At the beginning of the year or when a new learning centre is introduced, the intent of the centre may
be quite simple. For example, initially at the modelling centre, the educator organizes the centre
with a mat and a container of play dough for each child. Mike’s intent is for children to explore the
materials without the use of tools to encourage fine motor control, and to prompt them to develop
different techniques. He deliberately chooses not to add things like cookie cutters as he has noticed
that children don’t explore modelling but become focused only on cutting out cookies. The chairs
are placed facing each other to promote social interaction and conversation. The educator plans to
observe the children and model techniques for rolling and creating shapes as appropriate.
Later, the educator changes the organization and adds a covering for the table with a communal
container for new materials such as plasticine or clay. This gives the children the opportunity to work
co-operatively, problem-solve the division of the materials, and decide how many children can work
comfortably at the table. The children can apply what they learned about modelling with play dough
to the plasticine, and explore the differences of this new material. The educator invites children to
represent their ideas, e.g., the characters in a story, a model of the playground or explore techniques
for printing. He also selects storybooks that use plasticine in illustrations as a focus point for
discussion and motivation for children to explore.
a particular centre, children will lose interest.
Conversely, if materials are changed too often
children will not have an opportunity to fully
engage with them.
The materials and props send an important
message about what is valued and what is intended
for children to learn. When first introducing
a learning centre, it is important to introduce
materials gradually, moving from the familiar to
the novel and from the concrete to the abstract.
By beginning with familiar materials, children
will gain confidence and be able to participate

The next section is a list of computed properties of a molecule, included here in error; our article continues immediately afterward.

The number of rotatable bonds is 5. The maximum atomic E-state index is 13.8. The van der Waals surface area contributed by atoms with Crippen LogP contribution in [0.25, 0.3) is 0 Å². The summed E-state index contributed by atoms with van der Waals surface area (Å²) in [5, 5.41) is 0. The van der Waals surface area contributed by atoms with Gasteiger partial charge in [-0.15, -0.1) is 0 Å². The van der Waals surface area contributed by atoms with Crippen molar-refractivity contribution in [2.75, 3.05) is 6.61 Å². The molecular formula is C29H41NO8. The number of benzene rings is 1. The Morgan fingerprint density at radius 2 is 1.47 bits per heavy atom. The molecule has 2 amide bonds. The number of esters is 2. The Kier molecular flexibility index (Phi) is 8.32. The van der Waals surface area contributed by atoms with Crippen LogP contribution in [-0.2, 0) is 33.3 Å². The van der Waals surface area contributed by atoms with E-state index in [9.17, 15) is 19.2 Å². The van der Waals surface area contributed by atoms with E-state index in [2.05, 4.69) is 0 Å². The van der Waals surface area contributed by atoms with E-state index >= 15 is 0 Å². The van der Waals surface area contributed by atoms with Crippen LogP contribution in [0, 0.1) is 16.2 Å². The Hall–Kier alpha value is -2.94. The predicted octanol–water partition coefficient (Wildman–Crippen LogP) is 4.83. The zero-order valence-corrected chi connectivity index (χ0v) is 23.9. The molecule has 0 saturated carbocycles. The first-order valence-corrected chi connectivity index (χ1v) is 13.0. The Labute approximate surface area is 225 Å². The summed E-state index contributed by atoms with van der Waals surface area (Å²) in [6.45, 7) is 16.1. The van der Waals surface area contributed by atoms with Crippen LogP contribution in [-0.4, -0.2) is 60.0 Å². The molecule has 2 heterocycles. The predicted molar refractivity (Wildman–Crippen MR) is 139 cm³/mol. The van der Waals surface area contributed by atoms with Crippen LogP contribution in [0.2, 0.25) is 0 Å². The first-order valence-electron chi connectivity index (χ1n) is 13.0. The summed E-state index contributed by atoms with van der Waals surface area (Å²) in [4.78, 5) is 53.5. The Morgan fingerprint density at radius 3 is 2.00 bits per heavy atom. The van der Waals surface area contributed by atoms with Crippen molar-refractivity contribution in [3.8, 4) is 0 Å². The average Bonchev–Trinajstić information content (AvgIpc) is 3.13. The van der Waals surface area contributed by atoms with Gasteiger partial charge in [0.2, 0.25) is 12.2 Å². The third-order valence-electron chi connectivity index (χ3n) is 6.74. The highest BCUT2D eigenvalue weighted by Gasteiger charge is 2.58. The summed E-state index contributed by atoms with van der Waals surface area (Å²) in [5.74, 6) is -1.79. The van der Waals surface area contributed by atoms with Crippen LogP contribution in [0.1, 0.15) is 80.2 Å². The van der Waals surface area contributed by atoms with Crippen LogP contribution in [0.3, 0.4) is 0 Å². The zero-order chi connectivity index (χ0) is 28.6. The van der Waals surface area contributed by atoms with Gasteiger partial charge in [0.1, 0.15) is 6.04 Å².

independently at the learning centre. Children
may be more apt to use literacy materials in their
play when these have been formally introduced
and discussed.
Possible Situations during Learning Centre
Time
Even the most well-planned, purposeful
kindergarten classroom is not necessarily
problem-free. Children’s behaviour during
learning centre time can vary depending on
their development (degree of self-direction, self-
control, risk-taking, and responsibility), and
experience in social settings (degree of acceptance,
respect, co-operation, and comfort in interacting
with others). Their interests and needs change
over time and the environment needs to adapt to
them.
When difficulties arise, observation and
information are key to making informed decisions.

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LEARNING IN CENTRES
The following are some questions to guide decision-
making:
• When does this situation occur? Does it
occur at a certain time of day? At a certain
point in the schedule? At a certain time of
year?
• Who is involved? Is it usually the same
children? Is this a pattern of behaviour?
Situations Observed
Reflective Questions
Strategies to Try
Arguing in a centre
(aggression with
words or actions,
exclusion of others)
Is this an isolated instance? Or is
it a pattern of behaviour?